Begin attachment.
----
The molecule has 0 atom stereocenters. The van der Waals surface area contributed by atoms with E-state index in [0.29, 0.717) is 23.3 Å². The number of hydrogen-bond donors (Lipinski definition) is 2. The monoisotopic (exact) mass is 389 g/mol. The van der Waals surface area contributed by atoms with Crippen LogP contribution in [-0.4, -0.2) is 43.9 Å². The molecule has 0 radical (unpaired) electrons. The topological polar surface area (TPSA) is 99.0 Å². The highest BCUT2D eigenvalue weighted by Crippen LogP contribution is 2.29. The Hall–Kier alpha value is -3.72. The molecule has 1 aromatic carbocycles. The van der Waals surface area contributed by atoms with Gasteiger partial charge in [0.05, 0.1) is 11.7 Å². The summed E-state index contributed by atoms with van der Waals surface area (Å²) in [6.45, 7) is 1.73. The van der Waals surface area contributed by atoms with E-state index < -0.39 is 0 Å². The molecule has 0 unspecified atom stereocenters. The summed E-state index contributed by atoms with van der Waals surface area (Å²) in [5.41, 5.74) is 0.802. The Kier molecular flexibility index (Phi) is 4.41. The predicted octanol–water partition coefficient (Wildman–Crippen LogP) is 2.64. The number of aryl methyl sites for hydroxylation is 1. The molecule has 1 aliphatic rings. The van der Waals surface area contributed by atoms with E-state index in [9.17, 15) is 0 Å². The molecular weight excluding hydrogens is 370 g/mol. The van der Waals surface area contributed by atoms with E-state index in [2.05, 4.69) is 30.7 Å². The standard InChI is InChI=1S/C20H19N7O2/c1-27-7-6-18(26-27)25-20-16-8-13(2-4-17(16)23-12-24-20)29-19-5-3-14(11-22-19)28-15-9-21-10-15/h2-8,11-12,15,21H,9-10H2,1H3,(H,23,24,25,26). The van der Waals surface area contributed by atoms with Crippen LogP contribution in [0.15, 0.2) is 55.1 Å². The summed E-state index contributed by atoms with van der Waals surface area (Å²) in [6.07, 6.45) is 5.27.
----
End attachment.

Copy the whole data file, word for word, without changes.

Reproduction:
The molecule has 0 atom stereocenters. The van der Waals surface area contributed by atoms with E-state index in [0.29, 0.717) is 23.3 Å². The number of hydrogen-bond donors (Lipinski definition) is 2. The monoisotopic (exact) mass is 389 g/mol. The van der Waals surface area contributed by atoms with Crippen LogP contribution in [-0.4, -0.2) is 43.9 Å². The molecule has 0 radical (unpaired) electrons. The topological polar surface area (TPSA) is 99.0 Å². The highest BCUT2D eigenvalue weighted by Crippen LogP contribution is 2.29. The Hall–Kier alpha value is -3.72. The molecule has 1 aromatic carbocycles. The van der Waals surface area contributed by atoms with Gasteiger partial charge in [0.05, 0.1) is 11.7 Å². The summed E-state index contributed by atoms with van der Waals surface area (Å²) in [6.45, 7) is 1.73. The van der Waals surface area contributed by atoms with E-state index < -0.39 is 0 Å². The molecule has 0 unspecified atom stereocenters. The summed E-state index contributed by atoms with van der Waals surface area (Å²) in [5.41, 5.74) is 0.802. The Kier molecular flexibility index (Phi) is 4.41. The predicted octanol–water partition coefficient (Wildman–Crippen LogP) is 2.64. The number of aryl methyl sites for hydroxylation is 1. The molecule has 1 aliphatic rings. The van der Waals surface area contributed by atoms with E-state index in [9.17, 15) is 0 Å². The molecular weight excluding hydrogens is 370 g/mol. The van der Waals surface area contributed by atoms with E-state index in [2.05, 4.69) is 30.7 Å². The standard InChI is InChI=1S/C20H19N7O2/c1-27-7-6-18(26-27)25-20-16-8-13(2-4-17(16)23-12-24-20)29-19-5-3-14(11-22-19)28-15-9-21-10-15/h2-8,11-12,15,21H,9-10H2,1H3,(H,23,24,25,26). The van der Waals surface area contributed by atoms with Crippen LogP contribution in [0.15, 0.2) is 55.1 Å². The summed E-state index contributed by atoms with van der Waals surface area (Å²) in [6.07, 6.45) is 5.27.